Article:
And what might those choices be? According to Vargas, it is a choice of ethics. “There is the law and there is what’s right according to the law, but there is also what’s right according to how we treat human beings,” said Vargas, echoing the rationale behind MLK’s push for civil rights.

Also in line with the work of MLK, Vargas is an advocate of the DREAM Act, a bipartisan legislation that creates an opportunity for undocumented youth to achieve legal status, if they meet certain qualifications, like completing a college degree or volunteering two years of military service. The DREAM Act has not yet been passed, though even if it does, Vargas himself won’t be eligible to apply. The cut-off age is 30; Vargas is 32.

“If I could be making myself legal right now — that’s what I’d be doing,” said Vargas. “But I can’t make myself legal because there isn’t a process for me to do so. That’s a fact and that’s why we need remissions reform. The fact that the American public doesn’t know that a line even exists, shows what we have to do.”

Vargas has been touring colleges and universities throughout the United States, in order to educate students, and by the same means, the American public, about immigration reform. One of the things he recommends is moving away from the term “illegal alien” and towards “undocumented citizen.”

“You’d think with the way the media frames it, we are some sort of aliens. We’re not asking for any special rights — we’re just asking for the right to exist in this country; the country we call our home.”

According to Vargas, no student, no matter how removed from immigration law he or she may feel, should be exempt from public discourse on the matter.

“There isn’t a student at USF who isn’t related to immigration,” said Vargas. “Everyone needs to get involved.” Vargas says the controversy around immigration isn’t a democratic issue, nor is it republican or strictly Latino. Instead, it is an American issue. And as a unified American people — an issue that we should all address.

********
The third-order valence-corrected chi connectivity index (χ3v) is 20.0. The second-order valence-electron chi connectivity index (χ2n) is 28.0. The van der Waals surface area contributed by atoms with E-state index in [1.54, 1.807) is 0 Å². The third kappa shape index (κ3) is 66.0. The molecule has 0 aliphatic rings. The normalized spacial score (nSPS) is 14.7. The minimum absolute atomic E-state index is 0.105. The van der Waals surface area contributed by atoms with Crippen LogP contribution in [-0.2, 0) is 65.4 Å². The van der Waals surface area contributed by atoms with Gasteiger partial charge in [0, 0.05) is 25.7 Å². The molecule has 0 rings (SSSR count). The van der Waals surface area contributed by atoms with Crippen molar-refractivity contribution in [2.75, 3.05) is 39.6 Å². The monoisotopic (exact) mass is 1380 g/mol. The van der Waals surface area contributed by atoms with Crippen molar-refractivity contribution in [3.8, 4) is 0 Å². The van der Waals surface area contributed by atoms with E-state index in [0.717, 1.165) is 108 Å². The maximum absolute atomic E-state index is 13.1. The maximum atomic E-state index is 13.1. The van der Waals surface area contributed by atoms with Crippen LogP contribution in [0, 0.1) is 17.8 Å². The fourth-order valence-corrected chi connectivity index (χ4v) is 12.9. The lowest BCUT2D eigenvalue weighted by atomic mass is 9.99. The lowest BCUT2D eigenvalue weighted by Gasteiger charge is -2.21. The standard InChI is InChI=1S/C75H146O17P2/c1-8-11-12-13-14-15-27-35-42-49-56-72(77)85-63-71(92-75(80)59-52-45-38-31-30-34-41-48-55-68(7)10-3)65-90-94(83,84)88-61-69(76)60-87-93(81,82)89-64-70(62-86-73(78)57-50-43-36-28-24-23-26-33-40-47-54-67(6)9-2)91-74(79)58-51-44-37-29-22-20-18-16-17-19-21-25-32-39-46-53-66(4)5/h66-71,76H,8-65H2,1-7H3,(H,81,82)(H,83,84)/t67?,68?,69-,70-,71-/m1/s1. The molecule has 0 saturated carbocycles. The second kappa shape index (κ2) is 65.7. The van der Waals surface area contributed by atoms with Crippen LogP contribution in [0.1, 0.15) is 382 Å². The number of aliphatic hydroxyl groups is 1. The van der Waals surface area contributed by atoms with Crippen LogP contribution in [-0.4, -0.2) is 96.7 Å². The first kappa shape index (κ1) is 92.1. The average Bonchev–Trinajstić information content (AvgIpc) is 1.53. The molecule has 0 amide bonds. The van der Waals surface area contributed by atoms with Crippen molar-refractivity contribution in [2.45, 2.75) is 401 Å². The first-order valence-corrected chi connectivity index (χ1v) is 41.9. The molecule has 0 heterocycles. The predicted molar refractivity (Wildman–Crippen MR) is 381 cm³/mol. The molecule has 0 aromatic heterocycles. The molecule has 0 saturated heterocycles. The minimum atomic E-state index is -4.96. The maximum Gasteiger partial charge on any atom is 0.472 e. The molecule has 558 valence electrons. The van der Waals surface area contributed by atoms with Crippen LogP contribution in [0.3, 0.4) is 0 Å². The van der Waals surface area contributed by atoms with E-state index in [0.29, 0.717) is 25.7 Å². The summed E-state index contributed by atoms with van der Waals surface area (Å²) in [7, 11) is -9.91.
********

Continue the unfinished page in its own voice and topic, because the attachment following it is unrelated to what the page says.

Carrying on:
“To be American, by definition, is to come from someplace else,” said Vargas. “I think we forget that.”


To hear more from Vargas and his opinions on immigration reform, attend “Dreaming On: 3rd Annual Critical Diversity Fall Forum” this Friday, September 27 from 1:00 p.m.- 4:30 p.m. in McLaren. Vargas will be speaking at the event.



6 thoughts on “Event Preview: Achieving the Dream, Without a Passport

  1. Thank you, I’ve just been searching for information approximately this topic for a while and
    yours is the greatest I’ve discovered so far. But, what about the conclusion?

    Are you certain in regards to the source?

  2. I was curious if you ever thought of changing the structure of your site?
    Its very well written; I love what youve got to say. But maybe you could a little more in the way of content so people could connect with
    it better. Youve got an awful lot of text for only having
    1 or 2 pictures. Maybe you could space it out better?

  3. Whatever the reasons, by the mid-1980s violence was endemic in and around football grounds throughout England. With small closed-circuit tv and mainly indifferent policing, hooligan ‘firms’ experienced carte blanche to established about one another anywhere they satisfied. Certainly, terrace violence experienced obtained a particular glamour with the screening of a renowned documentary – Hooligan – which adopted the exploits of West Ham’s Inter City Agency.
    uggs original sundance http://www.thesmilingspiderblog.com/boots-online/uggs-original-sundance.html

Leave a Reply

Your email address will not be published. Required fields are marked *